3. Simplify the troubleshooting process of Autodiscover and other Exchange related issues.
In case that we will need to deal with a troubleshooting scenario that relates to the Autodiscover and other Exchange web services, it’s much easier to troubleshoot the problem when using only one naming scheme (the public domain name scheme).
4. Prevention of – future difficulties with the Exchange infrastructure when the new standard of: “Invalid Fully Qualified Domain Names” will be enforced\implemented
We have already reviewed the subject of – Invalid Fully Qualified Domain Names in the public certificate and, it looks like that, there will be no option besides of embracing the scenario of using only a public naming scheme and “get rid of” the assignment of the private Active Directory naming scheme to Exchange infrastructure.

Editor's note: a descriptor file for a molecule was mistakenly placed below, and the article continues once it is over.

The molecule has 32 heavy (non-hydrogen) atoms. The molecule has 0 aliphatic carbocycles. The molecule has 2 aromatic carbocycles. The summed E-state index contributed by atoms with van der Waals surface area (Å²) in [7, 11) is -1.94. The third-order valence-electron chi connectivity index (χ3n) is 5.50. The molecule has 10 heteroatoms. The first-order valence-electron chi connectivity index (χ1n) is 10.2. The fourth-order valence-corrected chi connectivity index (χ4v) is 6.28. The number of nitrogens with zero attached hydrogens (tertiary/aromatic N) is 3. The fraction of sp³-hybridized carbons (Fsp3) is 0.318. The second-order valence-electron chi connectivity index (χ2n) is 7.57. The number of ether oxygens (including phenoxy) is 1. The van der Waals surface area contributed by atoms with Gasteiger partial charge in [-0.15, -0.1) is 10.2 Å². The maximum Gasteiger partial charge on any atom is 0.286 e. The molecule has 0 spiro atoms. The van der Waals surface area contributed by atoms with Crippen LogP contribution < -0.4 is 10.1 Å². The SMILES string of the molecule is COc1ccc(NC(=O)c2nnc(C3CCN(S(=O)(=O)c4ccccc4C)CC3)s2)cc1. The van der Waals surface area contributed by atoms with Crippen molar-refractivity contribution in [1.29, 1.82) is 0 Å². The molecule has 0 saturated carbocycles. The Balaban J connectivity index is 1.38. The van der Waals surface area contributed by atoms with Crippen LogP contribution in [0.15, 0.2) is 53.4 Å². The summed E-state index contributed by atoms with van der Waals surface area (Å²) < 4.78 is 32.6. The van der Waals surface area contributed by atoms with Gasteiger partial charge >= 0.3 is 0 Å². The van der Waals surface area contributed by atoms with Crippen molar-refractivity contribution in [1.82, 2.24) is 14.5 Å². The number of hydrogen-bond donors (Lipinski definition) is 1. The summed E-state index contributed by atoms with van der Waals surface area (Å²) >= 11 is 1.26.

1. The required resources for building a Split DNS infrastructure
Theoretically, we will need to allocate resources for building the “Split DNS infrastructure” that will serve as a foundation for assigning only a public name scheme to the Exchange infrastructure.
In reality, the only real resource that we will need to allocate is the time that we will need to spend on reading “how to build Split DNS infrastructure.”
The implementation of Split DNS infrastructure doesn’t need any dedicated servers or hardware resources.
All we need to do is just add additional zone (domain name) to the build on a DNS server that comes from a part of every DC (Active Directory server).
2. The need to re-register the Exchange CAS server\s name in the Active Directory SCP
The need for re-register the Exchange CAS server\s name in the Active Directory SCP can be implemented very easily by using a PowerShell command, and the underlying assumption is that this is “one-time operation” because we will need to run the “ re-registration process” only when a new Exchange CAS server will add.